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- May 24, 2020 4:14 am GMTMay 22, 2020 4:31 am GMT
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This item is part of the Special Issue - 05/2020 - Customer Care, click here for more
Over the years I have managed several crises. My success depended on two actions. These actions were critical to success.
First, stay calm, analyze the situation, and decide what you can do now in the current state.
Second, analyze what you can do in the future now’s, the future current states. I mean in the next minute, hour, today, and tomorrow. Understand that as the current now moves forward during a crisis the situation will change. Future now's may change your actions, so you must remain flexible.
You are always dealing in the current state while moving toward a future current state.
Here are some examples of what may be helpful for you.
My first crisis was simple. As the restaurant manager of the Stafford hotel, I closed the dining room from 2 pm to 4 pm each day. I kept our coffee shop open during this time. The coffee shop had few customers during this time; so, I would do paperwork in my room during this time.
We had a new waitress. I explained to her that she had made a good process, and I think you can gain more experience by working at the coffee shop during this slow time. That is what we did.
I am in my room. I get a desperate call from Ms. Walker, my cashier. She said, “You better get down here. You have a problem.”
I got to the coffee shop, it was full of customers. A tour bus had stopped at our hotel. My new waitress was not there. I went into the kitchen, and she was crying. She said, “I can’t serve all those people.” I said, “Yes we can. Here is what we will do. I will start on the counter. You start with a booth. We will serve one customer at a time. They will probably only want coffee and Pie. We will just focus on one customer at a time.” This is what we did. In the end, we served every customer. This is a simple crisis. But the method still stands. What can we do now? Stay calm and focus on now.
Over the years, I handled more complicated situations. I saw firsthand that a major crisis can get beyond your resources. This means you have to gather the help you need from other areas. Communication channels are most important for these resources to come to your aid.
As an electric utility Business Office Manager, my charge is to keep the power on for our customers. At 4 pm on Good Friday 1985, I stood in the West Blocton office looking west. There was a black cloud coming toward the office. I was new to this situation, being the new manager. I was a District Accounting Manager before this position. I saw what the Operation Department did during a snowstorm in February. Now, I would have to perform this alone.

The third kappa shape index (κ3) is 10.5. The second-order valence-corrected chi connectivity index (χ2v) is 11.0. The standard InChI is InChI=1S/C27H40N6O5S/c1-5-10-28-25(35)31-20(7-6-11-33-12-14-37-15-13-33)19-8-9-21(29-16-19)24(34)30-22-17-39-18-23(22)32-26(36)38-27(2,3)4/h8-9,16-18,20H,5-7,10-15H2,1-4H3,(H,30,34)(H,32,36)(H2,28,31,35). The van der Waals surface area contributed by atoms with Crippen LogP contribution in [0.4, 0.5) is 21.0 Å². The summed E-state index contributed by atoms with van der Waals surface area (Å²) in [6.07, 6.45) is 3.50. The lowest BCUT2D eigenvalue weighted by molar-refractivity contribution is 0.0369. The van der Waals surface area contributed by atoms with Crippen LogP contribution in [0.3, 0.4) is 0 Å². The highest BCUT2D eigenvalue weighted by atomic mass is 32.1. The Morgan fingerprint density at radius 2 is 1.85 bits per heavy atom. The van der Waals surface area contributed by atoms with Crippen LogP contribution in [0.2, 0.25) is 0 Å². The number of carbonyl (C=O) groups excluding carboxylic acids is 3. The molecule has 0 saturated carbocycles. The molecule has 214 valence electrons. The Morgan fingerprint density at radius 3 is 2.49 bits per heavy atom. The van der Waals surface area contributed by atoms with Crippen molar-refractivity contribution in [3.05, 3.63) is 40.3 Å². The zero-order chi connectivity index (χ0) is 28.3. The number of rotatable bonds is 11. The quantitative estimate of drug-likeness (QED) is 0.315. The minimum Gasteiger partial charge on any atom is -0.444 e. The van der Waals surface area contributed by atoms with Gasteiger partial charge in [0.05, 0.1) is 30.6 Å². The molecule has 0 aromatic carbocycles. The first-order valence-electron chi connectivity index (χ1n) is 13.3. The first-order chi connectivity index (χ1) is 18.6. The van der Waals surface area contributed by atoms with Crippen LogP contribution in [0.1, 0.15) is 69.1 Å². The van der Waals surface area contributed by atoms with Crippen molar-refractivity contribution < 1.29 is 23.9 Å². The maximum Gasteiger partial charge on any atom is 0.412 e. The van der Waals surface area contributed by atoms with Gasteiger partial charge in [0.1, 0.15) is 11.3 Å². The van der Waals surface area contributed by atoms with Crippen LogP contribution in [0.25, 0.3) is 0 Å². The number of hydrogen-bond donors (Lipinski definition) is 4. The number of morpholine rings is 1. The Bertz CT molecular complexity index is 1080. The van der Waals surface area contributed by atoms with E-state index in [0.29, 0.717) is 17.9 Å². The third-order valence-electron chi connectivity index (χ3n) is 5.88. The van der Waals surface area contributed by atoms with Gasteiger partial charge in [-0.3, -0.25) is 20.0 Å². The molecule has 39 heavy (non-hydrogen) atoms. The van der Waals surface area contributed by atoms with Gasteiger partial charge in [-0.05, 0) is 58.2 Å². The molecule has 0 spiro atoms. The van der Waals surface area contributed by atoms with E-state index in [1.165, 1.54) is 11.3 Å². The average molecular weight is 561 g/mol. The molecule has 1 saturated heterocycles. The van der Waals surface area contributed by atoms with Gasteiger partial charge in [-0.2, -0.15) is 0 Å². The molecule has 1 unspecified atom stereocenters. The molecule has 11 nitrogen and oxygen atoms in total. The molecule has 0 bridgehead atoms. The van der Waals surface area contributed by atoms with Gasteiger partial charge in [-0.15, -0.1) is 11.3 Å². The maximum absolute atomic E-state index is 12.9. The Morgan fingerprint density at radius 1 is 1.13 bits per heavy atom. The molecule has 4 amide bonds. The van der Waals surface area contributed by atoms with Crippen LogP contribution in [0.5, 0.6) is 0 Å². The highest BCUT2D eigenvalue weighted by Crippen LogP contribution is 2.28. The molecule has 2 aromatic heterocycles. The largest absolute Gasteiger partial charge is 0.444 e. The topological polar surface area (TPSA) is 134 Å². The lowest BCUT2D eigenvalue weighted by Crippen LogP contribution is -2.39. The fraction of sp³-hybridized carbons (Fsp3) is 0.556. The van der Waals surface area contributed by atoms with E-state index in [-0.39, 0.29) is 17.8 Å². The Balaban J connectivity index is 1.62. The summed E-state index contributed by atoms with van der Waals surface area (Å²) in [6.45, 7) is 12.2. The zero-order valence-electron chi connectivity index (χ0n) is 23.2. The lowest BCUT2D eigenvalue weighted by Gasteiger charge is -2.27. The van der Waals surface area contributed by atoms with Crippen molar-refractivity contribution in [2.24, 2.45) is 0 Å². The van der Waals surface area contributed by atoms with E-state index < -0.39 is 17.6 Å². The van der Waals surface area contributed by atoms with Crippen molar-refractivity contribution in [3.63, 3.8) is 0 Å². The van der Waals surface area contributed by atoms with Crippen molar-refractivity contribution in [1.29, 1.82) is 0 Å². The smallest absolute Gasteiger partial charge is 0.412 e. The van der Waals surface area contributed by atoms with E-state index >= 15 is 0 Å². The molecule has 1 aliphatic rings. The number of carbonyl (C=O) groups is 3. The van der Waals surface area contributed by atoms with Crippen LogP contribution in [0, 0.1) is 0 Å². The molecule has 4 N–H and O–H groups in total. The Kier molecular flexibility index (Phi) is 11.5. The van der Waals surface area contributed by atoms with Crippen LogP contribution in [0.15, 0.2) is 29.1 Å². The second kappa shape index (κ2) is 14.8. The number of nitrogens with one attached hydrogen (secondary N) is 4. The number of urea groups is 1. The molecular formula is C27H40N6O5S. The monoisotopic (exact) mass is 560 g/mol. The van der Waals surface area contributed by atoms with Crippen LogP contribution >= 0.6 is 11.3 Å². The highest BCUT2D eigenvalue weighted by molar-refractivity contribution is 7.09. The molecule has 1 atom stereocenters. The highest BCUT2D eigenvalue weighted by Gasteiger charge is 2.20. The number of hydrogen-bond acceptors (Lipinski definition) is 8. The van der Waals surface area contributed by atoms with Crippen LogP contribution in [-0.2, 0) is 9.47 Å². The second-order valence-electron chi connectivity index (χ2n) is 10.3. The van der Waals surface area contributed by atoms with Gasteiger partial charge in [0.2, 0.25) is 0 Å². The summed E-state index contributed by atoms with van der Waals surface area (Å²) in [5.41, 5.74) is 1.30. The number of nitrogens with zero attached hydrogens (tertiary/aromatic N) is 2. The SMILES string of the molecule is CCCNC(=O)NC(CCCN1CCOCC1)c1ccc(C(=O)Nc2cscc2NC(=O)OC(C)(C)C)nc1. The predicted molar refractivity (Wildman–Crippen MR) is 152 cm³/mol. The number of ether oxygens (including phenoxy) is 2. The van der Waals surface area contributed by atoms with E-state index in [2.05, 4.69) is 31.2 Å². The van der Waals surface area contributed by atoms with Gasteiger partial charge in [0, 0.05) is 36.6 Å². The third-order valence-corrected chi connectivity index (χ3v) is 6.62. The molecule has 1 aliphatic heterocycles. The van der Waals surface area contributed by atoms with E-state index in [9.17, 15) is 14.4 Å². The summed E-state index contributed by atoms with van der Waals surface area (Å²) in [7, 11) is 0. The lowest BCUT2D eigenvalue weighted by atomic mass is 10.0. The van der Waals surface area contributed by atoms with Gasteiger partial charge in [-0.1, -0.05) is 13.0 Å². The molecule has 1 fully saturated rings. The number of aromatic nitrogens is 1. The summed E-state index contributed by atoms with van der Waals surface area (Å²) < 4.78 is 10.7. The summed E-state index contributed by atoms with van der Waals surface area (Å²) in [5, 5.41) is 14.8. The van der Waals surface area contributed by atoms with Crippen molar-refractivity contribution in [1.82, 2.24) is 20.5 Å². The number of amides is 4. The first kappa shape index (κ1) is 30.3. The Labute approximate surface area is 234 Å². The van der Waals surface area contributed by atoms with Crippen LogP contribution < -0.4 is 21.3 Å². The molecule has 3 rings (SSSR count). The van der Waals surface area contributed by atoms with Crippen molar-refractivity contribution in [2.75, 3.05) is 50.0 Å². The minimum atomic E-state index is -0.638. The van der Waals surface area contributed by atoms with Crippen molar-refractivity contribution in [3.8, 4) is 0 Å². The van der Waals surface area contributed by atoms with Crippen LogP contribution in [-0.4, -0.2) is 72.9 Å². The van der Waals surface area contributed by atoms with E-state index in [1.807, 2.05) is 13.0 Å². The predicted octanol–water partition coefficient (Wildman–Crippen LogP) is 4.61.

What should I do now? I knew the trouble tickets would start printing. I called my lineman to the office. We sat in my office and waited for the trouble tickets.
The calm before the storm. The tickets printed, and we determined what areas to check first. They knew the distribution line system. We made decisions on what sections to check first. I needed to know this critical information.
I knew I needed the help of the office lineman. This was key, I stayed calm and sought help. I sent my office lineman to trouble areas. They got the line energized, or let me know what was needed to get the line energized. The lineman found trees down on lines and poles down. I phoned the District office and let them know we needed tree crews and Crew help. I then dispatched the tree crews and line crews. We worked all night. I got home at 10 pm on Saturday.
Now the biggest crisis of my career, April 27, 2011, the Tuscaloosa Tornado. I was the Dispatch Supervisor in the Western Division Control Center. I scheduled the dispatchers and helped them perform their job. I was the coordinator with the transmission control center in Birmingham. I was assigned these roles before this storm. We watched the tornado on our tv monitors. Each member of our team knew their roles. We were calm, trained, and ready. We performed our jobs before on other storms, but his Tornado was devastation. We worked 16 hours a day for eight days.
We used communication in a big way. Our division leaders came to the storm room prepared for this purpose. Their goal was to analyze and forecast our needs. These needs were tremendous. We had to have outside help from our company and our sister companies. We used contract crews, tree crews, and community agencies. These were the resources we needed to get the power on for our customers.
Each member of our team knew their role. We were calm. We knew it would take us days to restore our customers' power. We had never experienced a storm like this.
In the end, there were over three thousand customers we could not serve; their buildings were gone.
The key to managing a crisis is to stay calm; you know the crisis is only temporary. You do what you can do now. Your team members have roles to accomplish: how can you help them? How can you get the outside help you need? You operate in the current state while you prepare for a future state.
You are critical to setting the example. Be like the duck, calm on top, paddling like hell below.